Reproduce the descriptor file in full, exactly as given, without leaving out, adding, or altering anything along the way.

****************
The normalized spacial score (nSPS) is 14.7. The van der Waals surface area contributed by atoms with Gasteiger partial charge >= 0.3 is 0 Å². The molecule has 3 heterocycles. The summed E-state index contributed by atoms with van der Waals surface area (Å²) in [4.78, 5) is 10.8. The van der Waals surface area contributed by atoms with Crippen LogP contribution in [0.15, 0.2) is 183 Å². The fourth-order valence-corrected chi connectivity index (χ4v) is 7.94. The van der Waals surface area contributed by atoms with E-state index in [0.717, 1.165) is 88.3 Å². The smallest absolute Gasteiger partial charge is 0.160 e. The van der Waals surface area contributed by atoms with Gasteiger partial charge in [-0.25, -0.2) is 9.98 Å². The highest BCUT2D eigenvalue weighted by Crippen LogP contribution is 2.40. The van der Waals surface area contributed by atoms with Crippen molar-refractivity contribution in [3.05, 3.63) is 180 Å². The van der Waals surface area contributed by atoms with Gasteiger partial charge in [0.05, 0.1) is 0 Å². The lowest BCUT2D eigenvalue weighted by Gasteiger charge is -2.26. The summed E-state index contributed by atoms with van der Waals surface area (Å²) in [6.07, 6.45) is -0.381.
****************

The normalized spacial score (nSPS) is 14.7. The van der Waals surface area contributed by atoms with Gasteiger partial charge >= 0.3 is 0 Å². The molecule has 3 heterocycles. The summed E-state index contributed by atoms with van der Waals surface area (Å²) in [4.78, 5) is 10.8. The van der Waals surface area contributed by atoms with Crippen LogP contribution in [0.15, 0.2) is 183 Å². The fourth-order valence-corrected chi connectivity index (χ4v) is 7.94. The van der Waals surface area contributed by atoms with E-state index in [0.717, 1.165) is 88.3 Å². The smallest absolute Gasteiger partial charge is 0.160 e. The van der Waals surface area contributed by atoms with Gasteiger partial charge in [-0.25, -0.2) is 9.98 Å². The highest BCUT2D eigenvalue weighted by Crippen LogP contribution is 2.40. The van der Waals surface area contributed by atoms with Crippen molar-refractivity contribution in [3.05, 3.63) is 180 Å². The van der Waals surface area contributed by atoms with Gasteiger partial charge in [0.05, 0.1) is 0 Å². The lowest BCUT2D eigenvalue weighted by Gasteiger charge is -2.26. The summed E-state index contributed by atoms with van der Waals surface area (Å²) in [6.07, 6.45) is -0.381.